Press Release

Luhring Augustine to Present Joint Booth of Lee Friedlander and Christopher Wool at ADAA's Art Show, February 27 - March 1

Event Date: 
27 February 2020 to 1 March 2020
New York City, NY
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The Art Show

Booth C8/D9, Park Avenue Armory | New York

February 27 – March 1, 2020

PREVIEW GALA: Wednesday, February 26, 2020

Fraenkel Gallery and Luhring Augustine are pleased to present the work of Lee Friedlander and Christopher Wool at the Art Dealers Association of America’s annual Art Show, on view at the Park Avenue Armory February 27 – March 1. The double booth will mark Luhring Augustine’s first exhibition of Lee Friedlander’s photographs since the gallery began co-representing the artist’s work with Fraenkel Gallery in 2019.

Lee Friedlander is among a post-war generation of artists whose personal take on documentary photography changed the medium, and for which the term “social landscape” was coined. His deadpan, visually complex exploration of the way the camera captures the world chronicles contemporary social history, documenting subjects including busy urban settings, rural and natural landscapes, and his family and himself, among others. Friedlander’s photographs presented at The Art Show include iconic images from the 1960s and 1970s as well as a selection of more recent work from the series Signs, Western Landscapes, and The Desert Seen.

Christopher Wool’s work is distinguished by a restrained compositional approach, a gestural style, and an affinity for adapting existing forms, notably the use of his own previous creative output as the material for new, autonomous artworks. Printmaking has played a central role throughout his practice, both directly and in combination with other mediums, and as is manifest in his paintings and sculptures, Wool’s prints demonstrate his interest in combining traditional, mechanical, and digital techniques. The selection of works presented at The Art Show include an important early Untitled portfolio from 1990, several recent etchings, and his monumental Untitled (Billboard Graz), (1992/2019).

About the Artists

Lee Friedlander (b. 1934) began photographing the American social landscape in 1948. With an ability to organize a vast amount of visual material in dynamic compositions, Friedlander has made humorous and poignant images among the chaos of city life, dense natural landscape, and countless other subjects. Friedlander is also recognized for a group of self-portraits he began in the 1960s, reproduced in Self Portrait, an exploration that he turned to again in the late 1990s, and published in a monograph by Fraenkel Gallery in 2000. Friedlander’s work is held by major collections including Art Institute of Chicago; George Eastman Museum, Rochester, NY; The Metropolitan Museum of Art, New York; The Museum of Modern Art, New York; The National Gallery of Art, Washington D.C.; San Francisco Museum of Modern Art; the Whitney Museum of American Art, New York, among many others.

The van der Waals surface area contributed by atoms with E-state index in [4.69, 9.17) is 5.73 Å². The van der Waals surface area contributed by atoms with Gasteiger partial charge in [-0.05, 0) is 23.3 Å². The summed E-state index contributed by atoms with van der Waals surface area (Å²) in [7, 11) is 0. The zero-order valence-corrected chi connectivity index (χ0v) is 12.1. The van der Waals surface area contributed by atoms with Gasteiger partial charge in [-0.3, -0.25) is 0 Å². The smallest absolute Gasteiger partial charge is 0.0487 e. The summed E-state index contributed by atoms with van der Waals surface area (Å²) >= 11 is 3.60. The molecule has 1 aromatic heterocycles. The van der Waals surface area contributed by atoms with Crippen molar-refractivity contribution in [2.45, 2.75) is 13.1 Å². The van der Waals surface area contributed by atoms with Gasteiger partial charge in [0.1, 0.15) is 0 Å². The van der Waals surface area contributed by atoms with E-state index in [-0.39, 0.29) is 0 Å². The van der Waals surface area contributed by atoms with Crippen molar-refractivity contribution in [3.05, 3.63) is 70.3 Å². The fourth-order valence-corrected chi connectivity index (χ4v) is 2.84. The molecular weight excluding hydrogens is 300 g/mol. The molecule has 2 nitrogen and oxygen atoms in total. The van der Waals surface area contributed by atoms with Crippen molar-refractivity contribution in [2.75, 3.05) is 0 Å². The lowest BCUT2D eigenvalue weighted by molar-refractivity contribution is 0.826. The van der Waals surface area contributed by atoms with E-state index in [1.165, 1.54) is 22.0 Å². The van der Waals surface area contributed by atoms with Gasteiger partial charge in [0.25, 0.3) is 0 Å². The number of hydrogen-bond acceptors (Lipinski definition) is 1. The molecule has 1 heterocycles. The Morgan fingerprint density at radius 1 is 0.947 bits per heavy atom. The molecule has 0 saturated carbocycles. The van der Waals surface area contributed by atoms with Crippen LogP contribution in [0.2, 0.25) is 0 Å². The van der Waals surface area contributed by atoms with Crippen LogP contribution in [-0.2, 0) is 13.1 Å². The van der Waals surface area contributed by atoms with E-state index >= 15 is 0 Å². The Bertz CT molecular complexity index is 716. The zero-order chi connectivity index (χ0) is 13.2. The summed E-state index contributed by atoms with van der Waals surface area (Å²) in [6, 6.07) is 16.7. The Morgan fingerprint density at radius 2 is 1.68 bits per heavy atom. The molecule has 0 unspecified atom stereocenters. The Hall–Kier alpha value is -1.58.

Christopher Wool (b. 1955) has always made work closely tied to his urban surroundings, and as early as 1986, he began to create monochrome paintings that employed commercial tools and imagery appropriated from a variety of cultural sources. Since the early 1990s, Wool has relied on the silkscreen process in his work. While Wool is primarily known as a painter, his photographs, sculptural work, artist books, and prints are also integral to his practice. His work has been presented at institutions around the world, including solo exhibitions at San Francisco Museum of Modern Art (1989); Museum Boijmans Van Beuningen, Rotterdam, Kölnischer Kunstverein, Cologne, and Kunsthalle Bern (1991); Museum of Contemporary Art, Los Angeles (1998), Carnegie Museum of Art, Pittsburgh (1998–99), and Kunsthalle Basel (1999); Institut Valencià d'Art Modern and Musée d’Art Moderne et Contemporain, Strasbourg (2006); Museu de Arte Contemporânea de Serralves, Porto (2008–09), and Museum Ludwig, Cologne (2009); Musée d’Art Moderne de la Ville de Paris (2012); and Solomon R. Guggenheim Museum and Art Institute of Chicago (2013–2014). In 2014, the artist’s first public sculpture was installed in Chicago. Wool currently lives and works in New York City and Marfa, Texas.

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Christopher Wool, Untitled, 1990. © Christopher Wool; courtesy of the artist and Luhring Augustine, New York.

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